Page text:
According to emails obtained through a Freedom of Information Act request, ToD has learned that Senator Basnight is directing the efforts of local leaders as they seek to implement the plastic bag ban which goes into effect October 1st.  Basnight’s office has sent out detailed instructions as to what the Senator considers an acceptable paper bag program.  The cost of this program is going to come out of the pocket of the taxpayer, as usual. 

Local leaders have banded together to form an Alliance to implement Basnight’s plan.  The Alliance includes Lee Nettles, Managing Director of Outer Banks Visitors Bureau, Dare County Board of Commissioners Chair Warren Judge, John Bone, CEO of Outer Banks Chamber of Commerce and Willo Kelly, Director of BlueGreen Outer Banks.  Based on the emails that I’ve seen, Lee Nettles seems to be the one charged with implementing the Senator’s vision.

According to emails, Basnight wants to see a program that involves (1) large bulk shipments from a single supplier with no distributors or middle men, (2) County sponsored warehouse space (3) identical printing on all paper bags and (4) a pick-up point for local businesses.   The goal is to have the Alliance pick up the tab for this program.

First off, let’s look at the supplier issue:  The Senator’s office is helping to procure the single source vendor.  Basnight’s office has provided information to the Alliance on potential vendors including Duro Bag, International Paper (IP) and AJM.  While Basnight’s office says that they “definitely should not manage the relationship with the bag manufacturers” they are making all the initial contacts and giving the Alliance direction on “things to consider” when selecting a vendor.  For instance, while most companies on the Outer Banks have already contracted with Duro Bag, Basnight’s office indicates that IP may be a better supplier for several reasons, one being that they employ more people in North Carolina.  Anyone see a problem with Basnight making the arrangements here?

Next, the warehousing.  The storage of the bags is a huge stumbling block as there are few climate controlled places here that can accommodate the massive quantities of paper bags that are going to be needed.  Commissioner Judge, in an email to Alliance members, offered up warehouse space at Public Works for storage.  While it would probably be inadequate (it is not climate controlled and could only accommodate one or two tractor trailer loads), it begs certain questions:  Should our tax dollars be used to offset the costs associated with this law?  Who will pay for the utilities associated with this public storage?  Will County employees be involved in accounting for the bags, pulling them off the shelves, loading and unloading them?   Is this a legitimate function for our County Government?

Third, we have printing.  The idea is to allow the Alliance members to each put their logos on the bags so long as they contribute to the “storage, admin costs or helping with shipping schedules and plans”.   Businesses will not be able to purchase bags with custom logos since that would increase costs.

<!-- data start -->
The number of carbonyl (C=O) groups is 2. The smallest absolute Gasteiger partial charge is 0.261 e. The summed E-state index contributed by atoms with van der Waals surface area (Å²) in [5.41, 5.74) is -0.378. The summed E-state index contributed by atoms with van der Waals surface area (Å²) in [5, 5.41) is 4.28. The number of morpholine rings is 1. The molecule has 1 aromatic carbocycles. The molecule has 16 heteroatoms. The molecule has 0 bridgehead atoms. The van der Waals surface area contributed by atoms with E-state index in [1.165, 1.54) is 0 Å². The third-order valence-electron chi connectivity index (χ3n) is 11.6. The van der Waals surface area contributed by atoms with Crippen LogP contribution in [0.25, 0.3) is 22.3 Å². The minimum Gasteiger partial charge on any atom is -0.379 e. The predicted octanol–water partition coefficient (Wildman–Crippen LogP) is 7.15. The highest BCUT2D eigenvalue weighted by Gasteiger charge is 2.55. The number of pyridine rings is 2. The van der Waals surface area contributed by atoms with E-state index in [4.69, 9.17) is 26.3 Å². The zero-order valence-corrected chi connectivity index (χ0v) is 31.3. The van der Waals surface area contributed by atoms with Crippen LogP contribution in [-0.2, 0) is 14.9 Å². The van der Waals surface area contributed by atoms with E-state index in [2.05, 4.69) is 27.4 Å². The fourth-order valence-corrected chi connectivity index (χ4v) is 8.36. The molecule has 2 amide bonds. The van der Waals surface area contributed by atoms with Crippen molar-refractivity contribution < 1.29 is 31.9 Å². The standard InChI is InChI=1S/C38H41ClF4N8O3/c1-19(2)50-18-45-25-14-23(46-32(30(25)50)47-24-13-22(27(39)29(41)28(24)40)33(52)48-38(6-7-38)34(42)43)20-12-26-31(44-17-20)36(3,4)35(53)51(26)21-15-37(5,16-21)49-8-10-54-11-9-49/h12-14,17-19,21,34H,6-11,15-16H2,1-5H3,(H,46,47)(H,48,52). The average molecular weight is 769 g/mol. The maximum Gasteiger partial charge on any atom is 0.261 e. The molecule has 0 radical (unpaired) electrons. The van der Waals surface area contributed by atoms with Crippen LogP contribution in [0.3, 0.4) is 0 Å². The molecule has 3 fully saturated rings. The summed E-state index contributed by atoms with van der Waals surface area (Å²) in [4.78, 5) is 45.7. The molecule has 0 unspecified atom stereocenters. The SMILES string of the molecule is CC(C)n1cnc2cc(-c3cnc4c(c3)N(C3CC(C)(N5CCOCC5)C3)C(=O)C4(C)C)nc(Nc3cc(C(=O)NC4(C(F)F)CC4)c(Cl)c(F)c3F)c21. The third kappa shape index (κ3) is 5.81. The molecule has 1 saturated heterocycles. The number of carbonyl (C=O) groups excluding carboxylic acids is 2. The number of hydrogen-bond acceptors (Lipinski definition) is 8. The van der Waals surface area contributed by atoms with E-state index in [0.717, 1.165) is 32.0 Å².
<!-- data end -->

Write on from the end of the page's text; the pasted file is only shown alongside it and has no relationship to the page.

Speaking of costs, who is bearing the costs of this program?

An email from Commissioner Judge, discussing a potential program for both re-usable and paper bags, asks Nettles “Can the DCTB [Dare County Tourism Board] afford to bank roll inventories of two different bags?”  This leads one to believe that the Outer Banks Visitors Bureau, which is financed 100% through tax receipts, was planning to bear a lot of the costs associated with the program.  Further evidence of this is the reply from Nettles where he asks if the County or the Chamber are going to help financially.   Nettles goes on to say that unless their logo is on the bags, Outer Banks Visitors Bureau cannot ‘legally justify [their] financial involvement’.   To be considered ‘tourism promotion’, the OBVB logo has to be on the bags.  Nettles thinks he may be able to get around that little requirement through a “long term restricted infrastructure line item.”  How can the Visitor’s Bureau justify this expense anyway?  Their mission is to be the lead marketing and promotional agency for the Outer Banks.  Is managing this program within their mission?

These and many more issues have to be dealt with over the next six weeks before the October 1 effective date.  Based on the emails I’ve seen, if I were a small business owner, I’d make my own plans to get the bags needed for my business.  But getting the bags is only part of the battle.   Businesses have to update their cash registers to accommodate a cash refund to customers who bring in reusable bags (store credit is no longer allowed).  Businesses that were already subject to the ban have to change their bags to comply with the new content requirements.  New businesses subject to the ban must find a supplier if they want custom bags and they must find adequate climate controlled space for storage.  What a burden to place on our small businesses in this economy.